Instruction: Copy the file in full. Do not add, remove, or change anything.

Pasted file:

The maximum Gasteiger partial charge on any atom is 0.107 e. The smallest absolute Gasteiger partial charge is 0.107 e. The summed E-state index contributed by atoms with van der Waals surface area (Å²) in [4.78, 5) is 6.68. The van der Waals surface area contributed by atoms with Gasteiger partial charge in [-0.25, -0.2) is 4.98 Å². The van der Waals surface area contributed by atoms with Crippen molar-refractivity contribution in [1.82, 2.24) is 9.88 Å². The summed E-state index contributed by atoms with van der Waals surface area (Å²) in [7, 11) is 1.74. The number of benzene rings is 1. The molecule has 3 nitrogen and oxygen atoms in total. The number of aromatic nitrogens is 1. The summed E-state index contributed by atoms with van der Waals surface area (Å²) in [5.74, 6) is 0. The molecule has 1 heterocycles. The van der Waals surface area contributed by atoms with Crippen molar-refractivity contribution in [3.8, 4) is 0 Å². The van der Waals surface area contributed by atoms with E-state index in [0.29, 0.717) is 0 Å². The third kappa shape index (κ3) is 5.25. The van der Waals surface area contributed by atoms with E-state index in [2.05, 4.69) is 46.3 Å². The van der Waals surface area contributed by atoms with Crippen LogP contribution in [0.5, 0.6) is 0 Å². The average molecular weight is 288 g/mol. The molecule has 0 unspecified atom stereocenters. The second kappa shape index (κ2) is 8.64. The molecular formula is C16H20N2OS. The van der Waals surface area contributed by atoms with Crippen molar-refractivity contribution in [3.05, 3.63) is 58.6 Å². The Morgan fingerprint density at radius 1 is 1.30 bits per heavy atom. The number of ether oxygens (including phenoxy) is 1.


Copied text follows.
The maximum Gasteiger partial charge on any atom is 0.107 e. The smallest absolute Gasteiger partial charge is 0.107 e. The summed E-state index contributed by atoms with van der Waals surface area (Å²) in [4.78, 5) is 6.68. The van der Waals surface area contributed by atoms with Gasteiger partial charge in [-0.25, -0.2) is 4.98 Å². The van der Waals surface area contributed by atoms with Crippen molar-refractivity contribution in [1.82, 2.24) is 9.88 Å². The summed E-state index contributed by atoms with van der Waals surface area (Å²) in [7, 11) is 1.74. The number of benzene rings is 1. The molecule has 3 nitrogen and oxygen atoms in total. The number of aromatic nitrogens is 1. The summed E-state index contributed by atoms with van der Waals surface area (Å²) in [5.74, 6) is 0. The molecule has 1 heterocycles. The van der Waals surface area contributed by atoms with Crippen molar-refractivity contribution in [3.8, 4) is 0 Å². The van der Waals surface area contributed by atoms with E-state index in [0.29, 0.717) is 0 Å². The third kappa shape index (κ3) is 5.25. The van der Waals surface area contributed by atoms with E-state index in [2.05, 4.69) is 46.3 Å². The van der Waals surface area contributed by atoms with Crippen LogP contribution in [0.5, 0.6) is 0 Å². The average molecular weight is 288 g/mol. The molecule has 0 unspecified atom stereocenters. The second kappa shape index (κ2) is 8.64. The molecular formula is C16H20N2OS. The van der Waals surface area contributed by atoms with Crippen molar-refractivity contribution in [3.05, 3.63) is 58.6 Å². The Morgan fingerprint density at radius 1 is 1.30 bits per heavy atom. The number of ether oxygens (including phenoxy) is 1.